Expert explains how to tell difference between allergies, flu and coronavirus

Coronavirus continues to spread, with more than 100,000 infected worldwide – including 456 in the UK.

Extra health precautions are being taken, and various concerts, football matches and flights are being cancelled.

While the spread of the COVID-19 disease is to be taken seriously, it’s worth remembering the chances of an individual getting it is still low.

There is more chance of you catching normal seasonal flu, or a common cold.

If you’re wondering whether your stuffy nose is allergies, flu or the killer bug you aren’t alone.

Dr Greg Poland, professor of medicine and infectious diseases at the Mayo Clinic and director of the Mayo Clinics Vaccine Research Group explained to CNN how to tell the difference.

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If you have itchy eyes and a runny nose, it is most likely you are experiencing allergies.

The symptoms of allergies are usually mild and can occur regularly.

He told the publication: “The issue with seasonal allergies is that they affect the nose and eye.

“They tend to be nasal, and most symptoms are localised to the head, unless you also experience a rash.”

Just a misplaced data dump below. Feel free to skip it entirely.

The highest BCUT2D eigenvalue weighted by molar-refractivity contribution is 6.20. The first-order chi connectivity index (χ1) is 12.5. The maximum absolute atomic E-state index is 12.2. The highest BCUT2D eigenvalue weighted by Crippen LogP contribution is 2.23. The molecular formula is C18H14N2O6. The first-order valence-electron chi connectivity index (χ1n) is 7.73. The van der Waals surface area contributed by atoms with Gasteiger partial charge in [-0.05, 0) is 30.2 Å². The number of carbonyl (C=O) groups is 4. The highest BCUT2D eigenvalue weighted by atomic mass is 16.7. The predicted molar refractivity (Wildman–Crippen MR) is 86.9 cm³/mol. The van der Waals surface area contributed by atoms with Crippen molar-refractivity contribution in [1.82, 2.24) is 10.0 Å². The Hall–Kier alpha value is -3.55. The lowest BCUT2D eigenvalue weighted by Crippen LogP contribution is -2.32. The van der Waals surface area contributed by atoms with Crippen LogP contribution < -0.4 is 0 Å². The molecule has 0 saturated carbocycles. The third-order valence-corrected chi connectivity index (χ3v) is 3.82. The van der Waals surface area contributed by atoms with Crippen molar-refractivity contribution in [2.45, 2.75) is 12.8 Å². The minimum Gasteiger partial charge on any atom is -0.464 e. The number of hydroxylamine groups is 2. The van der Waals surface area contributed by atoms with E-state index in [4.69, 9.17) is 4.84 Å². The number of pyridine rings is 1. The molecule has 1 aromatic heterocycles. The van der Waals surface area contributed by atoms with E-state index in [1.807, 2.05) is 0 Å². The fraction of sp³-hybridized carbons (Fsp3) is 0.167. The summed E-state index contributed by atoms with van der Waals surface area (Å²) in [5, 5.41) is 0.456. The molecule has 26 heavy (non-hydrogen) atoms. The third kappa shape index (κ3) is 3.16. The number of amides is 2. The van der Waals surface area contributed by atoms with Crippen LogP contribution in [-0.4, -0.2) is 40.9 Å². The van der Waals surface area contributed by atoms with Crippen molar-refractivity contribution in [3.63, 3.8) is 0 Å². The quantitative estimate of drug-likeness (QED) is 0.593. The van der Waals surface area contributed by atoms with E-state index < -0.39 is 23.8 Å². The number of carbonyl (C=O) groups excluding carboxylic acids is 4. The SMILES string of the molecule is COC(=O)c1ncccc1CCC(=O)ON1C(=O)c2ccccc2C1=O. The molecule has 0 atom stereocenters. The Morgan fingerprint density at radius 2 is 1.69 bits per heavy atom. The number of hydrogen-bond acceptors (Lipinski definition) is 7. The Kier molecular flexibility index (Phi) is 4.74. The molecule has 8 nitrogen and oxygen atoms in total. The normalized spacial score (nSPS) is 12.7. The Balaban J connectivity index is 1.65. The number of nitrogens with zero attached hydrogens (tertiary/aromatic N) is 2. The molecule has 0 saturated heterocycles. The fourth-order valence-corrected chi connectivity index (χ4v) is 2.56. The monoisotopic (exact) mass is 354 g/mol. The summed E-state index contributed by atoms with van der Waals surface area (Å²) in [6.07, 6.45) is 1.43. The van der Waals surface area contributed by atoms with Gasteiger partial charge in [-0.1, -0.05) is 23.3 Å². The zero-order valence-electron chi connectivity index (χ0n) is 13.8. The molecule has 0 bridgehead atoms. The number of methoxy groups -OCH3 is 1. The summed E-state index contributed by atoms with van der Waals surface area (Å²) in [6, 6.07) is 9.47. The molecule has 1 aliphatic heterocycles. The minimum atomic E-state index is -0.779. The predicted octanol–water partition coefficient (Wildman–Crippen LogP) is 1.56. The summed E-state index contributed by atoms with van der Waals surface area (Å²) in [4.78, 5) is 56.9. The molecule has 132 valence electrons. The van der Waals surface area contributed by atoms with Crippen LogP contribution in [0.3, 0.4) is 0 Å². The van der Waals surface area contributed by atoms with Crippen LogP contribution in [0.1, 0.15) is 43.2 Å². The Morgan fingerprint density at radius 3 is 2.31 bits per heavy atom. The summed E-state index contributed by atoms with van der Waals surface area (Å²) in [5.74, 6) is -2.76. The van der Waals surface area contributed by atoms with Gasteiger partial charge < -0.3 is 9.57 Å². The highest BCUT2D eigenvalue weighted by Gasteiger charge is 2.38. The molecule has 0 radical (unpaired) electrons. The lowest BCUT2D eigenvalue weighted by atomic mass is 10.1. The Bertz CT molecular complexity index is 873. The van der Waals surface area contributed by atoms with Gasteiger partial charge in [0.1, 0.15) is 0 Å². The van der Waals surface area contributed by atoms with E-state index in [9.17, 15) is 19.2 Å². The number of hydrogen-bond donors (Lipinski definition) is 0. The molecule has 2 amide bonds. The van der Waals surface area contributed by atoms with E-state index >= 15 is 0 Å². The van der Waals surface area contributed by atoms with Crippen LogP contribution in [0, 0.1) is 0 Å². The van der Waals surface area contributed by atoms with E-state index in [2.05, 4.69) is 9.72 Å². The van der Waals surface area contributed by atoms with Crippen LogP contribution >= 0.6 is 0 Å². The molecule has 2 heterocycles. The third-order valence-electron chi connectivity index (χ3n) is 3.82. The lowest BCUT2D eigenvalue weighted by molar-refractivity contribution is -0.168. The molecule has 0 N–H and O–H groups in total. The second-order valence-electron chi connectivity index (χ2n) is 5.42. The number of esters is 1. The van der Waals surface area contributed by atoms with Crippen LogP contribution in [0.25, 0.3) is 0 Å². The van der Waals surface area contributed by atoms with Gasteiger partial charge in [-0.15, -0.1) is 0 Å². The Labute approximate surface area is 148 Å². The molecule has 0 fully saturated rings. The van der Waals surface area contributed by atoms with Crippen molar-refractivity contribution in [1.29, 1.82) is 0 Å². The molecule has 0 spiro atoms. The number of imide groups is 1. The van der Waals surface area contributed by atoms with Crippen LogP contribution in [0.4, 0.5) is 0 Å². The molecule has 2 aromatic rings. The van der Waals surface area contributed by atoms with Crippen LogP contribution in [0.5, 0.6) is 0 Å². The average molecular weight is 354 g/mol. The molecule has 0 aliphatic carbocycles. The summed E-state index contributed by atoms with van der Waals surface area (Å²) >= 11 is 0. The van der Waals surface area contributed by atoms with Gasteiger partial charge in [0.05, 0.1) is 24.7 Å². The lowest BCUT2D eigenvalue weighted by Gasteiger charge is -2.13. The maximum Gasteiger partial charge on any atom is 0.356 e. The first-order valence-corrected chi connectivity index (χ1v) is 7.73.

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Meanwhile coronavirus affect the whole body.

He explained: “The flu and the novel coronavirus, these affect other systems and the lower respiratory tract.

“You probably won’t have a runny nose, but what you might have is a sore throat, a cough, a fever or shortness of breath. So it’s a subtly different clinical diagnosis.”

Unfortunately, the initial stages of colds, flu and coronavirus can be very similar.

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Coronavirus symptoms can also be mild, which is why it’s difficult to tell the difference.

But according to the NHS , it’s very unlikely you have coronavirus if you:

• Have not been in close contact with someone with confirmed coronavirus

• You have not been to a country or area with high risk of coronavirus in the last 14 days

If you do think you might have coronavirus, you are advised to stay at home, and use the online NHS 111 coronavirus service or simply call 111.

  • NHS
  • Coronavirus

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